Screening of 'The Waiting Room' helps Touro's student-run clinic
By Rich Freedman
A hospital's emergency room is not for the timid, the squeamish, or the faint of heart.
It is a point of constant patient-doctor-staff interaction and survival in what's often a precarious circumstance.
Peter Nicks saw the potential of filming those intimate moments of humanity with the documentary, "The Waiting Room," a bird's eye look into a fractured health care system.
More than 100 screenings of the 81-minute film later, Nicks remains ensconced in showcasing the behind-the-scenes look at Highlands Hospital in Oakland.
Nicks takes the documentary to Vallejo on Feb. 21, with a benefit screening at the Empress Theatre in downtown Vallejo. Sponsored by NorthBay Healthcare and Sutter Solano, proceeds benefit the student-run clinic from Touro University that offers free services Thursdays at the Norman C. King Community Center.
Under the banner "24 hours. 241 patients. One stretched ER," Nicks focuses on five patients at a facility that sees mostly uninsured patients.
Making various "Top 10 films to see" from the 2012 offerings has been gratifying to Nicks, an Emmy-winning former ABC News New York producer.
It's all about the audience's reaction, he said by phone recently.
"It's almost like a stunned silence" when the film concludes, Nicks said. "Then cheers. That is the feeling. People are shaken a little bit. It's quite profound to see the emotional impact."
Nicks said he's seen the film at least 200 times and can still get different nuances from it.
"It's definitely the kind of film you can see multiple times," he said. "There's so much going on. It's so layered. I can still not get bored and still feel it, which is pretty amazing."
Documentaries are often about tugging on a viewer's emotions and Nicks said he's achieved that with "The Waiting Room."
"I thought we had a film that would move people that was outside the mold of modern documentaries," he said. "I'm grateful the audience response has been constantly strong."
Emergency room waiting rooms "are such a universal experience," Nicks said. "Whether you're liberal or conservative, people often feel at the mercy of the system. We're all vulnerable."
Insured or not, procedures covered or not. It's often unbearable for many, Nicks said.
"The feeling of being part of a commercial enterprise," he added. "If you have insurance, you don't know what you're getting that you pay for. If you're uninsured, you get what they give you and hope you get treated with dignity."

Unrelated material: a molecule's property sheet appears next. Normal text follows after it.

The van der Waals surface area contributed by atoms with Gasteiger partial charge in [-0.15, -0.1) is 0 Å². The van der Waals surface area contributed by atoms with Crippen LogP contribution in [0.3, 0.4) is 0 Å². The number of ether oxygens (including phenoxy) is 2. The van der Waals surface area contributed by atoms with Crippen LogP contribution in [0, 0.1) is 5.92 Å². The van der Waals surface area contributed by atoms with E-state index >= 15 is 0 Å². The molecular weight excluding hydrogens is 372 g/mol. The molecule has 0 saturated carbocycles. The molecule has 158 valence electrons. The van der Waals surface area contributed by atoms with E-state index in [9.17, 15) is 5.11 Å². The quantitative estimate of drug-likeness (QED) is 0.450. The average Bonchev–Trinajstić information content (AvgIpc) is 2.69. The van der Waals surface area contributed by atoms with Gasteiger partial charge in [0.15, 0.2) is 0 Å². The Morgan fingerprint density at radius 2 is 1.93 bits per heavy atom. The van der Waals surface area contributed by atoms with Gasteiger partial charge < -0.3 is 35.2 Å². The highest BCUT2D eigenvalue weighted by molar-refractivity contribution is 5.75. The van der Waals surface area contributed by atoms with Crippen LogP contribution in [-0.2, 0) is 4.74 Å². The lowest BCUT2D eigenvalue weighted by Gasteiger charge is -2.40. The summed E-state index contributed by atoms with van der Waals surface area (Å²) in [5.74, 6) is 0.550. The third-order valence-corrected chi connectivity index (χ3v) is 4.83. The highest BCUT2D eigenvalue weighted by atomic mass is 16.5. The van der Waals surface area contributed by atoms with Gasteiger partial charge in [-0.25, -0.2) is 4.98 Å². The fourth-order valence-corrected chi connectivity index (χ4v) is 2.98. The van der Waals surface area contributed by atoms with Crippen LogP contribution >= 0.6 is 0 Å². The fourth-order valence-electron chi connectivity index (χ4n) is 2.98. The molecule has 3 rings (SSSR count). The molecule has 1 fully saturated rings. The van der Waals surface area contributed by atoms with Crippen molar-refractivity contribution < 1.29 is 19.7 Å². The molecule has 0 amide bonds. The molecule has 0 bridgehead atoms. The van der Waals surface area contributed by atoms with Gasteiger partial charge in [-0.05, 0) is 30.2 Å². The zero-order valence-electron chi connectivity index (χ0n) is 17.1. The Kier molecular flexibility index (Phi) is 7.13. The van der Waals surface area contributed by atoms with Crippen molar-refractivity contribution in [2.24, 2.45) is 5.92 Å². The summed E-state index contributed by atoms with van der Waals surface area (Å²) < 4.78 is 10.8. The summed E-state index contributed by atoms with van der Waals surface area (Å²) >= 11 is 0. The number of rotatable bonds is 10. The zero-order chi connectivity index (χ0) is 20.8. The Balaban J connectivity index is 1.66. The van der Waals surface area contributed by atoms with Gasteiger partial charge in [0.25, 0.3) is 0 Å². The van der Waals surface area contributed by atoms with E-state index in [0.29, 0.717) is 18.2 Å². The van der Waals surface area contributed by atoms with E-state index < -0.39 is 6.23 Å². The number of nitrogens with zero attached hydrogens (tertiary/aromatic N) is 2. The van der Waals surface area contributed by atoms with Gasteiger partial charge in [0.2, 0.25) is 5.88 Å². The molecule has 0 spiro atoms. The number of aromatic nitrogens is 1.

Nicks discovered that "the system may be broken, but the people are not. I found resilience among the patient population and the height of empathy and skill among the caregivers."
Not unlike most films, "The Waiting Room" was difficult to edit, Nicks said.
"It was challenging. There was so much stuff. We filmed all over the hospital and it took six months just to sort it out and put the focus on the waiting room," Nicks said, adding that it took time for the film to "get legs."
"We didn't get into any big film festivals. It was rejected by 22 festivals," Nicks said, managing to laugh.
Sundance, the zenith of film fests, declined entry to "The Waiting Room."
"I thought we had a really good film and thought we'd get into Sundance," Nicks said. "They seemed to like the film. I was disappointed. There was some doubt."
Slowly, however, audience support and critical acclaim provided some buzz.
"You have to keep pushing," Nicks said. "I believed in the film and felt it would get noticed."
Showing both the patient anxiety and health care personnel frustration provided a balanced message.
"Doctors keep showing up, doing the best they can within a broken system," Nicks said, finding that physicians often feel as if they're "shoveling sand against the tide."
Nicks couldn't help but become emotionally involved with some of the people in the film.
"Seeing someone young being told a loved one passed away is incredibly difficult," Nicks said.
Highlands handles a significant number of victims of violence, which was also difficult to witness, the director said.
"The shootings are unbelievable and unreal," Nicks said.
"The Waiting Room" confronts several issues, he noted, from healthcare to the economy, to community violence and immigration.
"I could probably spend the rest of my life making films just at Highlands," said Nicks . "I think there's another film there that's as powerful or more powerful than 'The Waiting Room.' I feel like we only scratched the surface."
If you go ...
What: "The Waiting Room," a documentary screening, with director Peter Nicks
Why: Benefits student-run clinic at Touro University
When: Feb. 21, 7 p.m.
Where: Empress Theatre, 330 Virginia St., Vallejo
Tickets: $15 screening only; $50 for champagne reception and screening
Info: empresstheatre.org; (707) 638-5285
Copyright 2005 - 2019, Touro University, All Rights Reserved.